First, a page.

MOHYELDIN: Well, I think for two reasons. One, they have the naval base. But I don`t think that`s enough for them to get involved in this. I think this is also geopolitics, I think this is Russians saying to the Americans, you cannot just run shot in the Middle East. We have a country that was at one point a very close ally to ours.

HAYES: That we have a proxy.

MOHYELDIN: That is our proxy. We are going to intervene and fight in there. Russia in the run also have a vested interest in keeping the regime of President Assad, particularly, Iran because they want that conduit through Syria to get to Hezbollah for regional -- creating that regional umbrella between them and Israel if they were ever to have a confederation of military activities. That`s one of the reasons why Iran is invested in preserving the regime of Bashad al-Assad, and one of the reasons why Russia wants to protect him as well.

HAYES: Lot of terrified, desperate, hungry, embattled people in Aleppo at this moment. Ayman Mohyeldin, thanks for joining us, appreciate it. All right, much more still ahead, we`ll be right back.


HAYES: We`re reporting breaking news tonight. Two senior U.S. intelligence officials telling NBC News that president -- Russian President Vladimir Putin was personally involved in efforts to disrupt the U.S. presidential election. That conclusion, they say, is based on intelligence derived from diplomatic sources and others, including spies working for America`s allies.

Now, just before this story broke, I talked about the Russian cyber attacks with Illinois Senator Dick Durban, one of the top Democrats in the Senate, where bipartisan efforts are under way to investigate what happened.


SEN. MITCH MCCONELL, (R) KENTUCKY: I agree with Senator Schumer, Chairman McCain, Burr (ph) and others, this simply cannot be a partisan issue.

Let me remind all of you the Senate intelligence committee on which I and the chairman of the armed services committee sit are ex-officio members is more than capable of conducting a complete review of this matter.


HAYES: I`m joined by Senator Dick Durbin, Democrat from Illinois. And senator, let me start by asking what you want to see done, what are you calling for in response to what we now know about what appears to be a Russian government-backed hackers interfering in the election?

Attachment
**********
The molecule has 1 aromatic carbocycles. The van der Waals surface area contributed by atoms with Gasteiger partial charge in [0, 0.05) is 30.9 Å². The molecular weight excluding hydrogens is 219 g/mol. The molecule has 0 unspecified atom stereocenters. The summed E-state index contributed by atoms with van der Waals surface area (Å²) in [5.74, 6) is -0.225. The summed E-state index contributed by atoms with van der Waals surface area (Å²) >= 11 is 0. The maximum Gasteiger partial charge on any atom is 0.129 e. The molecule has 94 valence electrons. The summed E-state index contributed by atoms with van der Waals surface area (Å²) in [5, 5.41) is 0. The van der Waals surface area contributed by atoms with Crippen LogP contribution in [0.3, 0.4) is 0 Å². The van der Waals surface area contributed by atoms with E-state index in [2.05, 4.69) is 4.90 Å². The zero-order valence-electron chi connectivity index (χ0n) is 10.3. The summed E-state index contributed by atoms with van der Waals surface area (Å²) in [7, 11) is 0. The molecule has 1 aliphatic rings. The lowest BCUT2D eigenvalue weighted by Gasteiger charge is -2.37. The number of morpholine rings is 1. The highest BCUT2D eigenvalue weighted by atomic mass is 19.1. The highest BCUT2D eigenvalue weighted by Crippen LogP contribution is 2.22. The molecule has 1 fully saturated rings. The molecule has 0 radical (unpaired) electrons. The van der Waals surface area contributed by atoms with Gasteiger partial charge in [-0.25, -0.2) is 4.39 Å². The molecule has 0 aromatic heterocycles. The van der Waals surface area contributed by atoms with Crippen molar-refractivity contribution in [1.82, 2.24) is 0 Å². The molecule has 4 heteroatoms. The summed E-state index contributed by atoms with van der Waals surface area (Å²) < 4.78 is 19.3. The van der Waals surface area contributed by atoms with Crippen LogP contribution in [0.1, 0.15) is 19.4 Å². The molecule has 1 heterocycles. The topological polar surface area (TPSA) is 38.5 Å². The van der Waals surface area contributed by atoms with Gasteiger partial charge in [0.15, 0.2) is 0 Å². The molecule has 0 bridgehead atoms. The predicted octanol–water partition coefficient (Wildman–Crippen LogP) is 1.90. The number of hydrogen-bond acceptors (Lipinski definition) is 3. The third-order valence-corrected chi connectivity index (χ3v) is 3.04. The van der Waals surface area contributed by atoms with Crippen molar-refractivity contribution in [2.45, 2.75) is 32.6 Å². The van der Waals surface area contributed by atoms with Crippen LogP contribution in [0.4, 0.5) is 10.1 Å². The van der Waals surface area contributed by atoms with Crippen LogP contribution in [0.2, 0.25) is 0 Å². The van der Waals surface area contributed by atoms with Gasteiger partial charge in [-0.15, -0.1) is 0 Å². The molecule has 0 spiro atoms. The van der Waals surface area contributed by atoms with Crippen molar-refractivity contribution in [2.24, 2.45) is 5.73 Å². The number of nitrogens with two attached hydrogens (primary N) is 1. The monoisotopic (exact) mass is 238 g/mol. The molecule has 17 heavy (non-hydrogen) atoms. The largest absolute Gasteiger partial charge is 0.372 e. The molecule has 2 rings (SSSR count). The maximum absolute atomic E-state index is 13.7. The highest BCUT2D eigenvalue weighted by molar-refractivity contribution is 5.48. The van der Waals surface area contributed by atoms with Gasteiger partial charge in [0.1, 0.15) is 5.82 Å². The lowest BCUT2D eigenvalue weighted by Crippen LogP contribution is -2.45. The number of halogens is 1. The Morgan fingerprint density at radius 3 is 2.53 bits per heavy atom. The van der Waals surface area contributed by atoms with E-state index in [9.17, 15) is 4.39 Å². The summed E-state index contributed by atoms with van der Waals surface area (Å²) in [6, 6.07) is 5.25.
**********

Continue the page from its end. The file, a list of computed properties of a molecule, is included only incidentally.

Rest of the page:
SEN. DICK DURBIN, (D) ILLINOIS: Let`s not minimize the gravity of this charge. To think that a foreign country tried to some way influence the election in the United States of America is serious business. If we discovered that some foreign country had spent million of doors secretly in the campaign, we`d be outraged. It turns out what the Russians are accused of doing is even worse, trying to disclose information from emails and other sources and influencing the outcome of the campaign.

What we need is a bipartisan select committee that takes this charge as seriously as it should.

HAYES: Bipartisan select committee. Your colleague Ben Cardin called for something modeled on the 9/11 committee.

There`s been resistance from Republican colleagues who wanted to just go through the regular intelligence committee in the Senate or the House. Why is a regular committee investigation of this not sufficient?

DURBIN: I can just tell you that that doesn`t reach the level of seriousness, and I think the dedication of our government to getting to the bottom of this is critically important.

Let`s put aside who won the election, how they won the election, let`s understand what happened here. We have credible information from our top intelligence agencies that the government of Russia tried to influence the outcome of the United States election. That is a serious charge. And it shouldn`t be routine business in the intelligence committees of the Senate and the House.